One factor that many different criminological theories have shared is a commitment to sociological positivism of the kind articulated by Durkeim . Sociological positivists believe in sociological facts, one of which is the degree of health of a society. Theories of the broken society draw on sociological positivism to measure brokenness; in doing so, criminologists and sociologists echo Durkheim’s use of suicide statistics to draw conclusions about the health of Catholic and Protestant cultures.

Understand from the perspective of sociological positivism, British crime statistics do indeed suggest that British society is not broken—or at least that it is less broken than it was. Just as importantly, the crime statistics offer an opportunity to revisit some of the dominant theories in the field.

Harlow described as retroduction the process whereby empirical testing and theory formation inform, correct, and challenge each other . Even if the decline in British crime is taken, via a paradigm of sociological positivism, to reflect a reduction in the brokenness of British society, more work needs to be done to understand how the empirical facts retroduce theories of crime.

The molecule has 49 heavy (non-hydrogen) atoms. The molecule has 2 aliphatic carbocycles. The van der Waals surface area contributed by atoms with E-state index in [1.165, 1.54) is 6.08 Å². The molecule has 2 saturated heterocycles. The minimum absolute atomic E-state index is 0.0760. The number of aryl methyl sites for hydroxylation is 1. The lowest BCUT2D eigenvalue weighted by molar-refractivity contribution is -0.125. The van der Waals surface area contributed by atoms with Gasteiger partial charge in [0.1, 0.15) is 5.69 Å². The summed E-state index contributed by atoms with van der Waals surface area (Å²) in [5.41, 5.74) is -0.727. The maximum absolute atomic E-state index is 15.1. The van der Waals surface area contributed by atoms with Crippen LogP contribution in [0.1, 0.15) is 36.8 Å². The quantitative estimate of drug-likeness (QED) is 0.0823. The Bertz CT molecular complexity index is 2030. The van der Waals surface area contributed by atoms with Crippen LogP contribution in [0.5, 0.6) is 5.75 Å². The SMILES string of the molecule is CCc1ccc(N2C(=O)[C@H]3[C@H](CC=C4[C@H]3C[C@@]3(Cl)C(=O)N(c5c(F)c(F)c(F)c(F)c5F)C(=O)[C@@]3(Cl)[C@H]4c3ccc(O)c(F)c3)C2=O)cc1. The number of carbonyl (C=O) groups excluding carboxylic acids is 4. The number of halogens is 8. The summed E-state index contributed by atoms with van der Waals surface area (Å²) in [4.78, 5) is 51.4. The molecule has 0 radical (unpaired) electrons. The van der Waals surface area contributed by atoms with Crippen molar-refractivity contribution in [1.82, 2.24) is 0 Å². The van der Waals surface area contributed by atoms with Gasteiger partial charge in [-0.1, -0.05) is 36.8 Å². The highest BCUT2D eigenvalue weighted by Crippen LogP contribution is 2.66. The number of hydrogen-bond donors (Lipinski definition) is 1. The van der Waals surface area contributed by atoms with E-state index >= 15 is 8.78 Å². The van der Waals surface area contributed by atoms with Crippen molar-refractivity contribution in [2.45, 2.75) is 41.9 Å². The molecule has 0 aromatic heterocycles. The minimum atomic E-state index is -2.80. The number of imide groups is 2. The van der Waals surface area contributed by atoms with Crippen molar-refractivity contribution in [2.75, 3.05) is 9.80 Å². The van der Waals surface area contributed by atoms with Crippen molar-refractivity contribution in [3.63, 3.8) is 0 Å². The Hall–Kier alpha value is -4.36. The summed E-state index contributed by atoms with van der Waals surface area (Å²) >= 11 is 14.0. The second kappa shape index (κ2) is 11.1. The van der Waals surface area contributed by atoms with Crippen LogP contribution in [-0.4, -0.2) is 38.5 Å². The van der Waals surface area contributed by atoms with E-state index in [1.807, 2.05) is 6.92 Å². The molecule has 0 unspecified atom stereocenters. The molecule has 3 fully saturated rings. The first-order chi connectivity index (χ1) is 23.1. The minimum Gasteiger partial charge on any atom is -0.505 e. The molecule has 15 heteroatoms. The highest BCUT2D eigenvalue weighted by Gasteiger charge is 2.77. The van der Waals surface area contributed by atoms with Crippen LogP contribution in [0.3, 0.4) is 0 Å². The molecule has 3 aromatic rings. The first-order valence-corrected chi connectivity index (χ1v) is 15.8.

Consider, for example, the premises of strain theory , which rely on an account that (a) society places significant value on the acquisition of qualities such as money and power; (b) there are people who are unable or unwilling to take legitimate means to the acquisition of such qualities, and who feel a strain accordingly; and (c) crime is a means of relieving the strain by offering an illegitimate but effective means of achieving valued goals. In light of the statistically significant decline of British crime as measured by the Office of National Statistics, there are important implications for strain theory. If violent crime can decline by something on the order of 11% in one year, then either society can change its emphases on desired qualities very quickly or people suddenly stop feeling strain. The problem, though, is that it is highly unlikely that society can change so quickly, and equally unlikely that people en masse would stop feeling strain.